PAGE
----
How Could A Strong Executive Power Be Checked And Balanced By An Agreeable Turncoat-filled Super Majority?

About a year ago, I was invited to attend a forum on the Philippine Competition Law (RA 10667), organized by the Action for Economic Reforms. Below is a book they gave away to attendees and one of the articles inside is entitled "Checking The Abuse Of Presidential Powers" by Nepomuceno A. Malaluan and Solomon F. Lumba.

It's a very factual yet straightforward take on how dangerously cenrtralized the power of the Philippine president is, given the weak checks of the legislative and judiciary branches. I realized it's very fitting to write about it right now especially since we have an iron hand leading the executive branch and, as usual, a turncoat-filled super majority on congress.

For the benefit of Duterte fanatics who may be reading this, I voted for him. And for the benefit of those who despise of his methodologies, I have explained both my reasons for voting him as well as my reservations and disagreements. This piece, though, is not on Duterte per se, but on presidential power in general, along with that decadent "balimbing" culture of changing political parties based on money and machinery rather than principles and ideologies.

As enumerated in the article, the powers of the president are vast:

Control of all executive departments, power to appoint officials at the highest level of government, authority to conduct the country's foreign affairs, the duty to propose the budget and the sources of financing to disburse funds, the power to contract or guarantee foreign loans.
He/she has military powers as commander-in-chief, and in specific circumstances only he/she has the power to suspend habeas corpus. He/she has power over the police force and the prosecution department yet at the same time may grant reprieves, commutations, and pardons after final judgement. He/she is immune from suit while in office. He/she may veto legislation but may in essence legislate through executive orders.

And this is ideally why we have separation of powers. The checks and balance are supposed to prevent any abuse of the powers listed above.

The problems, according to the two authors, that create this 'super majority' culture, actually, is the lack of principle-based political parties and incentives through appointments or budget disbursements from the president. The lack of ideological foundation in politicians and their parties make it easy for members to leave an alliance depending on what favors their political survival.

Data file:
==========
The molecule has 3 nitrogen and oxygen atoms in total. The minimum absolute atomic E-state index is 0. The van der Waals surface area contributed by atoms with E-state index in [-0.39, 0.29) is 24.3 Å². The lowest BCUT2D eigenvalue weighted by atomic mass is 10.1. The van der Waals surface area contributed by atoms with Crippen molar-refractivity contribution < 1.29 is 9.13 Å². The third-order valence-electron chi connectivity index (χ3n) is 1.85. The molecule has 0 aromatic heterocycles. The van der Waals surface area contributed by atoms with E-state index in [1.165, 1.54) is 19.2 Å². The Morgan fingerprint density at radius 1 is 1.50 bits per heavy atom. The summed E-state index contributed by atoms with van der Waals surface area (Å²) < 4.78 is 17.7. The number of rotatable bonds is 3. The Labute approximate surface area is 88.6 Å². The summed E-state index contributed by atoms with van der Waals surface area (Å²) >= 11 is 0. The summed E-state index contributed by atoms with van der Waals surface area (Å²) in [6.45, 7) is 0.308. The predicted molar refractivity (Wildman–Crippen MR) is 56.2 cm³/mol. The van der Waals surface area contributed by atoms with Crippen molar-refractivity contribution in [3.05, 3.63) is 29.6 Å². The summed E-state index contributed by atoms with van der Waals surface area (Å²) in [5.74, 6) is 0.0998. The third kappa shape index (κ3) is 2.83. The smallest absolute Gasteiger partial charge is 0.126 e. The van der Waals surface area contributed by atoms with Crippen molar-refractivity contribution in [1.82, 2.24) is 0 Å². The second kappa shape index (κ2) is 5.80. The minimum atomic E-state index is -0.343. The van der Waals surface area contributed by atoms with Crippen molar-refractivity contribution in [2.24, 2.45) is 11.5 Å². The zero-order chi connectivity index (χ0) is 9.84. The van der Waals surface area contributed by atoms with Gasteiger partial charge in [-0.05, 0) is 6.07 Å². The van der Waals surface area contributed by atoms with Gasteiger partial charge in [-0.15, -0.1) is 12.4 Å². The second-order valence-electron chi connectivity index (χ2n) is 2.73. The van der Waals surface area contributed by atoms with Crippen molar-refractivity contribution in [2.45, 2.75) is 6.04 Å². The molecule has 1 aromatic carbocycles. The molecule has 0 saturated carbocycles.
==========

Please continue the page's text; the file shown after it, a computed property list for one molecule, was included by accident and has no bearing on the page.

Every single politician or political party have similar motherhood statements, all alluding to social justice, and all could be changed without notice  wherever the populist wind blows.

Just a while back, the lower house was filled by members of the Liberal Party. It was disgusting how blatantly these people could instantly switch parties to form a super majority. And it's not a "yellow army" issue, it's a systemic issue and will exist regardless of who's president.

This is why, perhaps, I was enticed by his promise of constitutional reform and federalism, especially in its most decentralized form.

Yet now, I'm worried that, in spite of promises of market liberalization and the dismantlement of power from Imperial Manila, the police state tactics, centralized power, etc. could be carried over to the new constitution. For instance policy decisions about things like death penalty, cigarette prohibition, etc., should be an issue/legislation handled by the local states and not be mandated on a national level.

It all remains to be seen.

Follow me at Twitter: @harryinitiative to get updated on my new posts. I think I'll be writing more in the coming weeks.


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